Mother’s Day Love 💖

Life serves up invitations for growth in unexpected ways.  When we’re able and focused, we utilize our motivation, goal setting and agency as we identify goals and move toward completion.  What goals?  Any.  All.  When we’re in the driver’s seat, we try to scoot past diversions and focus on the goal line.  I’ve learned, as much as I love control and the ability to navigate without detours, they pop up just the same.  When I’m lucky, I can get back on track in spite of the distractions, but it might take a little patience.  Or a lot. Who am I kidding?

My mom, Sue, had audacious life goals.  She was a smart lady who became the caretaker, growing up as the eldest in a mixed-up family.  She was barely an adult herself when she became a parent at just twenty-one years old when my sister Lisa arrived. Unexpected. Unplanned.  Mom’s aspirations to attend college, study accounting…or maybe nursing…were sidelined.  Permanently.

There is one haunting photo (see below) of mom, taken on her first Mother’s Day when little Lisa was two months old and weighed about five pounds.  As a preemie, Lisa wasn’t expected to live but she did and at this two-month mark, I can see the mixed emotions of love and stress on mom’s face.

I found the photo after mom died.  It was nestled amidst a trail of secrets and shame that she hid for years.  I suspect the starting point for manipulating facts began during these early, traumatic days of motherhood.  The dark circles, her frail physique?  There were reasons.  Behaviors she clung to out of desperation.

But mom rallied and so did Lisa.  Details about Lisa’s disabilities unfolded in the months and years that followed and mom found her footing and became a champion and devoted mother to Lisa.  Mom navigated family madness and her own demons – or tried – and for a time, she was strong and in control.  She knew that harpies and gossips were spewing tawdry tales…some true, some less-than, about her life with my dad and their unplanned and fragile little newborn. But she rose. 

Details about those early days, before I was born were pieced together with the help of photographs and when they felt they could risk it, my aunts shared insights that helped me understand.  I learned that no matter what life dealt mom/Sue, for a while, she summoned tremendous strength.  She looked past the haters and the those who reveled in her shame. She exemplified rising above.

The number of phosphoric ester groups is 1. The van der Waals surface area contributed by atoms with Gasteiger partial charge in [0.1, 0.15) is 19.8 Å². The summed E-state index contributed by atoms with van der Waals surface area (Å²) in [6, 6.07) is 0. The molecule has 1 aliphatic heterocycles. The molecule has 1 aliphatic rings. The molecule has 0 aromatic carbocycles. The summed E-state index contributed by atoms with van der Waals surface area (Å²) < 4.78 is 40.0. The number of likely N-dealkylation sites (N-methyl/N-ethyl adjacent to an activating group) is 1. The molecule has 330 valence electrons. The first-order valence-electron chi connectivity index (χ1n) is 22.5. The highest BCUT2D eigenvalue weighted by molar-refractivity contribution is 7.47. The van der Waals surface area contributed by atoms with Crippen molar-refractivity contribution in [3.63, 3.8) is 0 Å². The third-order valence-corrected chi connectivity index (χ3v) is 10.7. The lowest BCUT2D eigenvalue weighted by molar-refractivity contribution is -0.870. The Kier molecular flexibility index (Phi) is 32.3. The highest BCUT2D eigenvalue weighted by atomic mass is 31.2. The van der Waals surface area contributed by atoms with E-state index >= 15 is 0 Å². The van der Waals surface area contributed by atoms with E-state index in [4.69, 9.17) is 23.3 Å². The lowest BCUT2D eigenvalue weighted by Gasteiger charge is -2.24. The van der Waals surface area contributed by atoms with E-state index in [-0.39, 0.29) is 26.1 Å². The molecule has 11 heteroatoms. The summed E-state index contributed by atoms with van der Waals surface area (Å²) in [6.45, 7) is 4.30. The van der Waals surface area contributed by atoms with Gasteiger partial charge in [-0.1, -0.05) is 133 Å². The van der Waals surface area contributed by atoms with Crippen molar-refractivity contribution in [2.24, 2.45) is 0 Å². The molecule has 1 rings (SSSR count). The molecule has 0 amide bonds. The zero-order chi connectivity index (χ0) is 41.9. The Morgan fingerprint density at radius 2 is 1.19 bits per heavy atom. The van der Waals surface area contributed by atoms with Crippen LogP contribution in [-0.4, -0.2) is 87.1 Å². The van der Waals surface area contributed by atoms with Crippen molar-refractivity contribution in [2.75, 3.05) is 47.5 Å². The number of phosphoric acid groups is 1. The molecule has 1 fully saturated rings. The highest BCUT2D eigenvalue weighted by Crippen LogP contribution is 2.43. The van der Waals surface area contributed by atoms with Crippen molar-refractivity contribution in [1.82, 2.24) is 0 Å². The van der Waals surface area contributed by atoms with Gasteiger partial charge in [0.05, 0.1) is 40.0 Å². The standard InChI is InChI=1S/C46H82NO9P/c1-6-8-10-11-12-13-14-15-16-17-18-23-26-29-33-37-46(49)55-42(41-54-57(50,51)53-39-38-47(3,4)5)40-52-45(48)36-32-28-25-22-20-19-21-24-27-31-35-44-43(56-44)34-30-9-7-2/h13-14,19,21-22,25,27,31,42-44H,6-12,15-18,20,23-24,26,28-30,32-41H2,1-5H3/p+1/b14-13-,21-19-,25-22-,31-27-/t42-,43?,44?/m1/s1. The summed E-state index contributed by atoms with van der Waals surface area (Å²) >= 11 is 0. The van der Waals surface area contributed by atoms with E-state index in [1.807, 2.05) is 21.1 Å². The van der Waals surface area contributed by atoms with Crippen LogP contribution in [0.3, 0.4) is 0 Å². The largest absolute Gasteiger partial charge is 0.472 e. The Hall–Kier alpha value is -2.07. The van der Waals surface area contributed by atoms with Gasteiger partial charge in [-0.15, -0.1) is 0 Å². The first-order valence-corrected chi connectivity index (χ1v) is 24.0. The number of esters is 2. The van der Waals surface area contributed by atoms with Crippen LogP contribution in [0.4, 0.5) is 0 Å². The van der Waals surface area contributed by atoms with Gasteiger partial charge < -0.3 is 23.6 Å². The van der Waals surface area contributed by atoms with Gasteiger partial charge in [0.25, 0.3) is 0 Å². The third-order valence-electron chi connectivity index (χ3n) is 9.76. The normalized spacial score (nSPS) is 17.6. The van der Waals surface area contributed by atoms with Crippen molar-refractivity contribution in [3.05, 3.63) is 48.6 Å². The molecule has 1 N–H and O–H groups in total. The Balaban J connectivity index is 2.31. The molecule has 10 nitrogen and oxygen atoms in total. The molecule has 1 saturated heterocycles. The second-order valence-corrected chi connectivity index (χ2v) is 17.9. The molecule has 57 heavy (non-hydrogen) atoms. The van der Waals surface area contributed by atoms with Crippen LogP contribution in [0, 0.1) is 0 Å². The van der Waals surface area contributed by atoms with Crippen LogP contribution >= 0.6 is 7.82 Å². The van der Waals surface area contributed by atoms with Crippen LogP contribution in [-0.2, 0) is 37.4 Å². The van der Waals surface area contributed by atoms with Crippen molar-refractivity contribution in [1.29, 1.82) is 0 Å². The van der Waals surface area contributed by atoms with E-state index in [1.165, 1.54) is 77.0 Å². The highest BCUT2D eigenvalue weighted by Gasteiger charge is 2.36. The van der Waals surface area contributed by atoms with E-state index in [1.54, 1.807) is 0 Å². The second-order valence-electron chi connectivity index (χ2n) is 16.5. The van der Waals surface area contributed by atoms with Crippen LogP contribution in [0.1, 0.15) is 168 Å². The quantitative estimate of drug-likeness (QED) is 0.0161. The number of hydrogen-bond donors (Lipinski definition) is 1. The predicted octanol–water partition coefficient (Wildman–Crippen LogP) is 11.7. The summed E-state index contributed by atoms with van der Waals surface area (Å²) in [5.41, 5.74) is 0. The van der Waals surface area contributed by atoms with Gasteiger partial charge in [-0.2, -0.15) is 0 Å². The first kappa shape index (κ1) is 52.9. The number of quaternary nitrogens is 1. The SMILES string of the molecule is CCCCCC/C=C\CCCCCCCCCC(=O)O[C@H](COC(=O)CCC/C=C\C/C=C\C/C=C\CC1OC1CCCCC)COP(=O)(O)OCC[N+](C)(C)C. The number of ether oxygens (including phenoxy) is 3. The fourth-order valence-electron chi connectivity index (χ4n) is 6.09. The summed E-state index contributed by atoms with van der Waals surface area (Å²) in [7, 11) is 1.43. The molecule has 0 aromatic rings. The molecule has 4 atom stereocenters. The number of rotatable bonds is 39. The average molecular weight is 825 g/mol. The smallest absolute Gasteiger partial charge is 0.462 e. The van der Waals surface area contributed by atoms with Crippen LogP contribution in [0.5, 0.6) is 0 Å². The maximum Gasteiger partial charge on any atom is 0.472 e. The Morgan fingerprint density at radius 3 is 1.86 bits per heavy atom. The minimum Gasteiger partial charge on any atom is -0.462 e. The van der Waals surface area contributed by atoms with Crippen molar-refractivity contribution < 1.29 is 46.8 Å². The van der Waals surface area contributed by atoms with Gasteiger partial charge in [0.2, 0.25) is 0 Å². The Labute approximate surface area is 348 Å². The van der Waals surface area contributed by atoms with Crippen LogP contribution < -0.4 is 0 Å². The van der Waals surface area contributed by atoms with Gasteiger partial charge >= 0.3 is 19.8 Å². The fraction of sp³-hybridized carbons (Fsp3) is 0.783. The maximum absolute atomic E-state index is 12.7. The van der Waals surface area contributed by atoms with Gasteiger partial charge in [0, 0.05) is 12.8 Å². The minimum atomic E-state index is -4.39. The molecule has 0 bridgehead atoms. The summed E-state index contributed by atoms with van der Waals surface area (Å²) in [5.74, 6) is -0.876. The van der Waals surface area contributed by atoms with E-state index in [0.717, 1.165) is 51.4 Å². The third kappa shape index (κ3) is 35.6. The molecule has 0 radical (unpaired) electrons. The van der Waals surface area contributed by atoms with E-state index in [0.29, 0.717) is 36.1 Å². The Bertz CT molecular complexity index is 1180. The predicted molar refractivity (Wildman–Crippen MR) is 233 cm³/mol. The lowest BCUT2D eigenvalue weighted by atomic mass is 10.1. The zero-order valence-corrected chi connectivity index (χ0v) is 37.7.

A few months ago, as Wynne learned more about my mom’s story, she did a very Wynne-like thing. 💖 She sent me a beautiful book of inspirational quotes from notable women titled, “Beautifully Said”.  As I read the book, there were many bits of wisdom that struck me as poignant, revelatory.  None more so than this, from Supreme Court Justice Sonia Sotomayor:

“Don’t mistake politeness for lack of strength.”

Supreme Court Justice Sonia Sotomayor

Justice Sotomayor’s early life included some of the same challenges my mother encountered – poverty, health issues and rampant discrimination (for reasons that couldn’t have been more different, but pain is pain, I say). 

Sotomayor’s calm exterior and focus on the ‘greater good’ mirrors what my mother tried to do in her early days of parenting.  Mom was determined and focused, intent on securing the best medical treatment for vulnerable Lisa. While she was well-mannered (mostly) it was mom’s compelling resolve and strength which opened doors.  Back then she used her tools of poise and her presence, two of her greatest assets.

Mom struggled to retain those skills as the years passed, but today – as I look at her face in the old photo, I understand – perhaps better than I ever have. I see devotion and love in her exhausted face.  Lisa was her everything.  The photo speaks to me, and I swear I can hear her whisper, “Make way, people.  I may be a new mother but I’m not weak.

Here in the U.S., we’re celebrating Mother’s Day today. Happy Mother’s Day, Mom.  From me and from Lisa, too.

-Vicki 💖

P.S. Ready for a giggle? Hop over to my post for Mother’s Day on my personal blog, Victoria Ponders, for a sweet (tee hee) memory you’ll enjoy.

Top photo by Monstera on

22 thoughts on “Mother’s Day Love 💖